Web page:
The spirits lead him to the other world, where he can meet with those who are deceased and the living’s souls. Dr. Kathy Culhane-Pera, a family physician, reveals that “she came across Hmong shamanism in 1989.” She was trying to get pregnant at that time. She adds that “she has tried medicine and shots that the doctor prescribed, but they weren’t working.” During that time, she was in Thailand, visiting the Hmong villagers and discussed the issues. The shaman has said he was willing to help her by performing a ritual. Her husband, Tim Pera, admits “he was skeptical about it because they have already tried so many treatments and they didn’t work.” But they decided to perform the ritual and after that, Dr. Culhane-Pera became pregnant. Lee states that “he cannot tell what he sees behind the ceremony because it is ‘a gift’ to become a shaman.” Because of half of the Hmong population’s beliefs in Christianity and the other half in Shamanism, no one really knows which is better.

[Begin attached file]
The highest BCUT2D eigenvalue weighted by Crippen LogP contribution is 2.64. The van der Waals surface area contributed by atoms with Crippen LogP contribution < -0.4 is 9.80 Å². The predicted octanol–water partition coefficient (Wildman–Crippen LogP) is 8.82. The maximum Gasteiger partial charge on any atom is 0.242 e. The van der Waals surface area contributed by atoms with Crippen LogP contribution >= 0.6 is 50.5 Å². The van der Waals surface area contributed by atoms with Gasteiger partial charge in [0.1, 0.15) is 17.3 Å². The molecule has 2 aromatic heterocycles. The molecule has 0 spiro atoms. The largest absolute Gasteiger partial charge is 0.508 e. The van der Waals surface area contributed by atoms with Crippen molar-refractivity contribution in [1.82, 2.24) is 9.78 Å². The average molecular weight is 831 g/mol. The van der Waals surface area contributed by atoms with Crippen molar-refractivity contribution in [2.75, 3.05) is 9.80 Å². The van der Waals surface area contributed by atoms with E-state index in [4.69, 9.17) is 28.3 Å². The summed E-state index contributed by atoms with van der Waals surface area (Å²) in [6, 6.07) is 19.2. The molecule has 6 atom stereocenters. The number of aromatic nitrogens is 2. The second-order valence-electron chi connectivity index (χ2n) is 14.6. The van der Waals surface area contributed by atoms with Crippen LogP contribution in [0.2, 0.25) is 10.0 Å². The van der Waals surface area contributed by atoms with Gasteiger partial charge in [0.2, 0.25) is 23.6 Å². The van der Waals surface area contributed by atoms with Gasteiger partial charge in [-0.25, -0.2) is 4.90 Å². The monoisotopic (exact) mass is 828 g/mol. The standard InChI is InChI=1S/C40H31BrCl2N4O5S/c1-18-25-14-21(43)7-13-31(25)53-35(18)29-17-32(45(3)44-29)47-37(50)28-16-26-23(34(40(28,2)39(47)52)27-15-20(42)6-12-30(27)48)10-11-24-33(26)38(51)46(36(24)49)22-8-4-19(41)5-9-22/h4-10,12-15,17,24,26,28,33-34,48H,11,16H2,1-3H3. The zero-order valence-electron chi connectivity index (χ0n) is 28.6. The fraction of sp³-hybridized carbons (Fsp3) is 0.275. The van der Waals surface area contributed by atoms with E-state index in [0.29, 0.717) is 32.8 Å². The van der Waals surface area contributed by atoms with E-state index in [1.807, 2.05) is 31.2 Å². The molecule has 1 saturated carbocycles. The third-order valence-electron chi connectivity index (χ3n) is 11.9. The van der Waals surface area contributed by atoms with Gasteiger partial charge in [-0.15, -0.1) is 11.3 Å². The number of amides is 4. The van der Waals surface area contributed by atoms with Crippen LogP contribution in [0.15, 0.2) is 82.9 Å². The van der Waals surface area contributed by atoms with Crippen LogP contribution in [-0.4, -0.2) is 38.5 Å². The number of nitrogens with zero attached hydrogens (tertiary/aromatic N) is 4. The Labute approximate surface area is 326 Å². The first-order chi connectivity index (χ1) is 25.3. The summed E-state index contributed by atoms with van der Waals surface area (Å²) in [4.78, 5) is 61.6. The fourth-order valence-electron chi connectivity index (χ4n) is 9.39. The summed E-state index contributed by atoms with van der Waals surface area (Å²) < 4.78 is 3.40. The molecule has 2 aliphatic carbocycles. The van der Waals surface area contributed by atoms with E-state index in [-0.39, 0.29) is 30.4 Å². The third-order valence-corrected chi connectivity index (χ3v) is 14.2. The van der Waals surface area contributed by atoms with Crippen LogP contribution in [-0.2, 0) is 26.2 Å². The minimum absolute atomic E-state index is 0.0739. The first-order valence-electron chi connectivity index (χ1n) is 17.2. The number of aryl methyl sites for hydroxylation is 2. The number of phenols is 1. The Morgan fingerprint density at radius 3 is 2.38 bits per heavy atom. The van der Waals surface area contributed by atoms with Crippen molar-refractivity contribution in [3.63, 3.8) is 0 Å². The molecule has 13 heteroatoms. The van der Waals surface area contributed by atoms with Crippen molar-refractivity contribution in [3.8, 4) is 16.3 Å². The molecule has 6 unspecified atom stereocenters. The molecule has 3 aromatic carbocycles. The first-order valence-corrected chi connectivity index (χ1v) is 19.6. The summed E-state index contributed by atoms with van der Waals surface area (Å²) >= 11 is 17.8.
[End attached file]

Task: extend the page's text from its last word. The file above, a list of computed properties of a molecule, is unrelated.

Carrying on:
Dr. Culhane-Pera states that “she doesn’t know which to believe either, but to be able to have her daughter after the ritual, there is a ‘warm spot’ in her heart towards shamanism.” In Los Angeles Times, an electronic newspaper site, Mark Arax, one of the staff writers, discusses the controversy against Hmong shamanism in the article, “Hmong’s Sacrifice of Puppy Reopens Cultural.” Arax states that a lot of America citizens, who were not Hmong, were outraged by the sacrifice of a puppy for a shaman ritual. He notes that “Chia Thai Moua, a Hmong shaman from Fresno, sacrificed a chicken and a pig to serve the angry spirit, in which he believed was vexing his wife’s health.” However, the evil spirit was not willing to accept anything, except a puppy. So, he bought a three-month-old dog and killed it. But, before he was able to continue with the process, one of his neighbors has called the police.